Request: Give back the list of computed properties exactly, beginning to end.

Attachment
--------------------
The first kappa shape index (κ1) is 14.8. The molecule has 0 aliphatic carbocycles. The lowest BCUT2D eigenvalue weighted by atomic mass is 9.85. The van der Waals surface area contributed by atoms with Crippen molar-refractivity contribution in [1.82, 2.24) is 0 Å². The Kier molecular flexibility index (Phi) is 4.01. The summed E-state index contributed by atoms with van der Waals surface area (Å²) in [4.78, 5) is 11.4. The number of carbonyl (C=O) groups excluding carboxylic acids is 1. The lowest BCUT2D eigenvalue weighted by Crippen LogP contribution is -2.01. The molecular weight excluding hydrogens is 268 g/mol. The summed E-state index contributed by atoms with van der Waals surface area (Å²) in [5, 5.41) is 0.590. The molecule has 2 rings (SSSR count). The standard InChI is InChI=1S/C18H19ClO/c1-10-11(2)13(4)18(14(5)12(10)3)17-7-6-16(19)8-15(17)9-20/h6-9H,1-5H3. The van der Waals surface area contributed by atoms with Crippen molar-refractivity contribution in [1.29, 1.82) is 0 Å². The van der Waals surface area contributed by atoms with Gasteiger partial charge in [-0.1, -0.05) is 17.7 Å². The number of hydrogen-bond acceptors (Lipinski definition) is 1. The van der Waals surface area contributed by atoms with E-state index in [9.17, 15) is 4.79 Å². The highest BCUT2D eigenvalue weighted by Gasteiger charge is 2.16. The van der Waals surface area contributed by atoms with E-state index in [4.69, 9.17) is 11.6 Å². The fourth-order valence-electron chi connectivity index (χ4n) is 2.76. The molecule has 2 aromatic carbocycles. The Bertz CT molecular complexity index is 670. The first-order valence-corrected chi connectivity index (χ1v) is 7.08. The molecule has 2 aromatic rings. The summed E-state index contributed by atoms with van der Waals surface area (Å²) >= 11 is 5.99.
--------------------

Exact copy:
The first kappa shape index (κ1) is 14.8. The molecule has 0 aliphatic carbocycles. The lowest BCUT2D eigenvalue weighted by atomic mass is 9.85. The van der Waals surface area contributed by atoms with Crippen molar-refractivity contribution in [1.82, 2.24) is 0 Å². The Kier molecular flexibility index (Phi) is 4.01. The summed E-state index contributed by atoms with van der Waals surface area (Å²) in [4.78, 5) is 11.4. The number of carbonyl (C=O) groups excluding carboxylic acids is 1. The lowest BCUT2D eigenvalue weighted by Crippen LogP contribution is -2.01. The molecular weight excluding hydrogens is 268 g/mol. The summed E-state index contributed by atoms with van der Waals surface area (Å²) in [5, 5.41) is 0.590. The molecule has 2 rings (SSSR count). The standard InChI is InChI=1S/C18H19ClO/c1-10-11(2)13(4)18(14(5)12(10)3)17-7-6-16(19)8-15(17)9-20/h6-9H,1-5H3. The van der Waals surface area contributed by atoms with Crippen molar-refractivity contribution in [1.29, 1.82) is 0 Å². The van der Waals surface area contributed by atoms with Gasteiger partial charge in [-0.1, -0.05) is 17.7 Å². The number of hydrogen-bond acceptors (Lipinski definition) is 1. The van der Waals surface area contributed by atoms with E-state index in [9.17, 15) is 4.79 Å². The highest BCUT2D eigenvalue weighted by Gasteiger charge is 2.16. The van der Waals surface area contributed by atoms with E-state index in [4.69, 9.17) is 11.6 Å². The fourth-order valence-electron chi connectivity index (χ4n) is 2.76. The molecule has 2 aromatic carbocycles. The Bertz CT molecular complexity index is 670. The first-order valence-corrected chi connectivity index (χ1v) is 7.08. The molecule has 2 aromatic rings. The summed E-state index contributed by atoms with van der Waals surface area (Å²) >= 11 is 5.99.